Card Check: Rep. Boren Says No…Again…and Rightfully So

By April 9, 2009Labor Unions

Rep. Dan Boren (D-OK) is a gutsy Democrat from Oklahoma who voted against the Employee Free Choice Act in the 110th Congress and remains opposed this year. He spoke to the Cherokee County Democrat Women Wednesday, and the labor-backed measure appeared to be a major topic of discussion. From the Tahlequah Daily Press:

“Most of us who believe in democracy believe you should be able to go behind a curtain and cast a vote privately, be it Democrat or Republican,” said Boren. “I believes unions should exist. They play an vital role in proper wages and support families. What I would like to see in the short-term is a chance for everyone to make their case.”

Boren said unions have reported corporations are intimidating employees who have been trying to form unions.

“People have been fired over it, and that’s wrong,” said Boren. “But two wrongs don’t make a right. The EFCA, as it stands, takes away the secret ballot and provides binding arbitration. I don’t believe the government should play a part in setting wages for private businesses. I’m uneasy about that.”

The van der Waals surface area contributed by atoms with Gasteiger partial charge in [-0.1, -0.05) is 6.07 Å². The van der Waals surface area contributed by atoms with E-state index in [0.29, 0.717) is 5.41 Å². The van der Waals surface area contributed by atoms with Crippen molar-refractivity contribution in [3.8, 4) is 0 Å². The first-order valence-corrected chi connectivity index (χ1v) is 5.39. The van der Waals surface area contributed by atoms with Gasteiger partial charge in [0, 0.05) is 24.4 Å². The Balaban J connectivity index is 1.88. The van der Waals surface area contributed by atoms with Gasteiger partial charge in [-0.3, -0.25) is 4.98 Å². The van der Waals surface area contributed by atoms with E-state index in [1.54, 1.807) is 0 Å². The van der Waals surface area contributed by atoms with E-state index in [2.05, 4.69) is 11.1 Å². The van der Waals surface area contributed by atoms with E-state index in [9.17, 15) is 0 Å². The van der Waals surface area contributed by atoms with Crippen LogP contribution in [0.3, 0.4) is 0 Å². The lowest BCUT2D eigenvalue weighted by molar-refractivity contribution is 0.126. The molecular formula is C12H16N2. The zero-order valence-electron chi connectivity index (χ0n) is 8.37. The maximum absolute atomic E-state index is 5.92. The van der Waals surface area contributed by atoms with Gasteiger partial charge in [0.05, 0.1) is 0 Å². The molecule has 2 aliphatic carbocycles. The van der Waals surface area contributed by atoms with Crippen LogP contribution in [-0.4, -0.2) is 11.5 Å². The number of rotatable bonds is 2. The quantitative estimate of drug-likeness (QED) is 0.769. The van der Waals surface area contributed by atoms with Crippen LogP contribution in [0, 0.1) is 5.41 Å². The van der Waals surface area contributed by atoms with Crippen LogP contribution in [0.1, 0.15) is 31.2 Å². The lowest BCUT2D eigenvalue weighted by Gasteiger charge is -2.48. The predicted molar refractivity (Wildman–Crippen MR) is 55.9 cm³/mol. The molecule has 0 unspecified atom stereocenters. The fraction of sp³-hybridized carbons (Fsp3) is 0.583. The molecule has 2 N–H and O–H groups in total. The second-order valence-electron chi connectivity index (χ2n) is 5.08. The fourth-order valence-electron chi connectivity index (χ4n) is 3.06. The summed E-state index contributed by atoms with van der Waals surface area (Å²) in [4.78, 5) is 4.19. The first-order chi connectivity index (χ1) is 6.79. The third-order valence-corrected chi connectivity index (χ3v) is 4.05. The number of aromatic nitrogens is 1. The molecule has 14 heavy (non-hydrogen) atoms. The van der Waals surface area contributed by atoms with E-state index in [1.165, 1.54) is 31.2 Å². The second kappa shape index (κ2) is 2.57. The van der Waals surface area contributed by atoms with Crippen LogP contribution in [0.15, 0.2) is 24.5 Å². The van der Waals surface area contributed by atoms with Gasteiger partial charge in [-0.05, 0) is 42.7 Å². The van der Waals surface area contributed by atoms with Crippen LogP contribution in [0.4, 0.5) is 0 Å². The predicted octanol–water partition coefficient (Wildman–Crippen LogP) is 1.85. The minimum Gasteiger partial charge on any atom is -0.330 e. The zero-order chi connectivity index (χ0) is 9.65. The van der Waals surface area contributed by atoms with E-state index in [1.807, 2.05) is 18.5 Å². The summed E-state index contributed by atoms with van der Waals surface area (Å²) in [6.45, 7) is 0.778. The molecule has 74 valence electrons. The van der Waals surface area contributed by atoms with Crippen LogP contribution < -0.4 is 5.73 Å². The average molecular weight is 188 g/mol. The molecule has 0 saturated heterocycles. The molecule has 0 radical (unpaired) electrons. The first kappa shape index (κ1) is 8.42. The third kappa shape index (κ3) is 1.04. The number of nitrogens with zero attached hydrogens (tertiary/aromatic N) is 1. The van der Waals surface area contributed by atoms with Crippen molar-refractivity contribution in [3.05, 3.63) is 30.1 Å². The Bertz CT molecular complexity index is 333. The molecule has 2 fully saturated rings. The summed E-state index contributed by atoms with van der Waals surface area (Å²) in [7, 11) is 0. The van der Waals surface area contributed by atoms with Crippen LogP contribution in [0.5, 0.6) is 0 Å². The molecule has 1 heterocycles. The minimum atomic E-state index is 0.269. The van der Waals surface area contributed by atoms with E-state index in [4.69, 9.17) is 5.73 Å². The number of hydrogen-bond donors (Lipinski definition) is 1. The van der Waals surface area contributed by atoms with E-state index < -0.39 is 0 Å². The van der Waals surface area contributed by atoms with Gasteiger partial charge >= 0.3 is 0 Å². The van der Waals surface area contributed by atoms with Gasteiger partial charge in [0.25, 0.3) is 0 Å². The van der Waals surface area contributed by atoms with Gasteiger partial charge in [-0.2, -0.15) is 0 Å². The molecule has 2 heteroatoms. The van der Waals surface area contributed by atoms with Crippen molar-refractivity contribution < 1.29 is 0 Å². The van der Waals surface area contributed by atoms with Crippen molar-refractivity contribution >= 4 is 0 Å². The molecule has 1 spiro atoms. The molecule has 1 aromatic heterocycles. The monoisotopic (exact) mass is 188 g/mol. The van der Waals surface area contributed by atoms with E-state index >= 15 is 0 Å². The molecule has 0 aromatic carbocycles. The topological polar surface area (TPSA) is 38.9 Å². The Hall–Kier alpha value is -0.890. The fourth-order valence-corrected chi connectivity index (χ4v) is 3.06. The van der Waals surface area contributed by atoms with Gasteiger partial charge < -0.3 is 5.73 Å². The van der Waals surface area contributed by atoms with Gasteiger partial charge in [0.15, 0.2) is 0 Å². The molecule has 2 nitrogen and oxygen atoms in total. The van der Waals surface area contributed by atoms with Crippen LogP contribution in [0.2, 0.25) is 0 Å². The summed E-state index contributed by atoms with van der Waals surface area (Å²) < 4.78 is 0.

First, thank you, Rep. Boren for standing up for both employers and employees.

On the point that “two wrongs don’t make a right,” agreed as well. But unions report a lot of things, and the “corporations intimidate organizers” is part of their basic alarmist, misleading pitch. James Sherk of the Heritage Foundation has refuted these exaggerations, noting that more than 97 percent of elections take place without any illegal employer activities. And the NLRB sanctions those companies that violate the law. (See WebMemo #1359, “NLRB Union Elections Safeguard Workers’ Rights.”) Unions won two-thirds of organizing elections in the first half of 2008, which tells you the system is not stacked against them.

Rep. Boren adds, “I think the bill in its current form is dead…I also think we’ll end up with a reasonable compromise.”

Perhaps, but probably not. The trouble is that the Employee Free Choice Act contains no basis for reasonable compromise. Its provisions are fundamentally unreasonable, and there’s no middle ground to be extracted from them.

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